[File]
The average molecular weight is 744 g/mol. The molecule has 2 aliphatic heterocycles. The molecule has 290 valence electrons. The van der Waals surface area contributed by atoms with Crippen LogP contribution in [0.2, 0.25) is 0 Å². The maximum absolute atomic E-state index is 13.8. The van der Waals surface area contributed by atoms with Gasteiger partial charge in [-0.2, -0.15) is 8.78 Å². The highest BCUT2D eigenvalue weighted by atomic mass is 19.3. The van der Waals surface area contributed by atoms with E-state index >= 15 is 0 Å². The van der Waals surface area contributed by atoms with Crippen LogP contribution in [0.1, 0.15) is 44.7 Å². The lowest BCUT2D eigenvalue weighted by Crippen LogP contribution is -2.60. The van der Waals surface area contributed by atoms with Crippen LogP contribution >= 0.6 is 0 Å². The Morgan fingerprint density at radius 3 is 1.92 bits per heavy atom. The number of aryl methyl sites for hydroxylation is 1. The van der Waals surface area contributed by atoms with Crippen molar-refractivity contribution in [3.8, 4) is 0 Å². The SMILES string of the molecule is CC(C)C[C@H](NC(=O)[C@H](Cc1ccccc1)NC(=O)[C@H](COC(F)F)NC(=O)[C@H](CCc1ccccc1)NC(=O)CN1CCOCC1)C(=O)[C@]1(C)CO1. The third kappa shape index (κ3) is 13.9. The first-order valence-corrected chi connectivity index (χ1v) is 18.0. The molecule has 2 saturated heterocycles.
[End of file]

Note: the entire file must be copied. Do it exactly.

The average molecular weight is 744 g/mol. The molecule has 2 aliphatic heterocycles. The molecule has 290 valence electrons. The van der Waals surface area contributed by atoms with Crippen LogP contribution in [0.2, 0.25) is 0 Å². The maximum absolute atomic E-state index is 13.8. The van der Waals surface area contributed by atoms with Gasteiger partial charge in [-0.2, -0.15) is 8.78 Å². The highest BCUT2D eigenvalue weighted by atomic mass is 19.3. The van der Waals surface area contributed by atoms with E-state index >= 15 is 0 Å². The van der Waals surface area contributed by atoms with Crippen LogP contribution in [0.1, 0.15) is 44.7 Å². The lowest BCUT2D eigenvalue weighted by Crippen LogP contribution is -2.60. The van der Waals surface area contributed by atoms with Crippen LogP contribution >= 0.6 is 0 Å². The Morgan fingerprint density at radius 3 is 1.92 bits per heavy atom. The number of aryl methyl sites for hydroxylation is 1. The van der Waals surface area contributed by atoms with Crippen molar-refractivity contribution in [3.8, 4) is 0 Å². The SMILES string of the molecule is CC(C)C[C@H](NC(=O)[C@H](Cc1ccccc1)NC(=O)[C@H](COC(F)F)NC(=O)[C@H](CCc1ccccc1)NC(=O)CN1CCOCC1)C(=O)[C@]1(C)CO1. The third kappa shape index (κ3) is 13.9. The first-order valence-corrected chi connectivity index (χ1v) is 18.0. The molecule has 2 saturated heterocycles.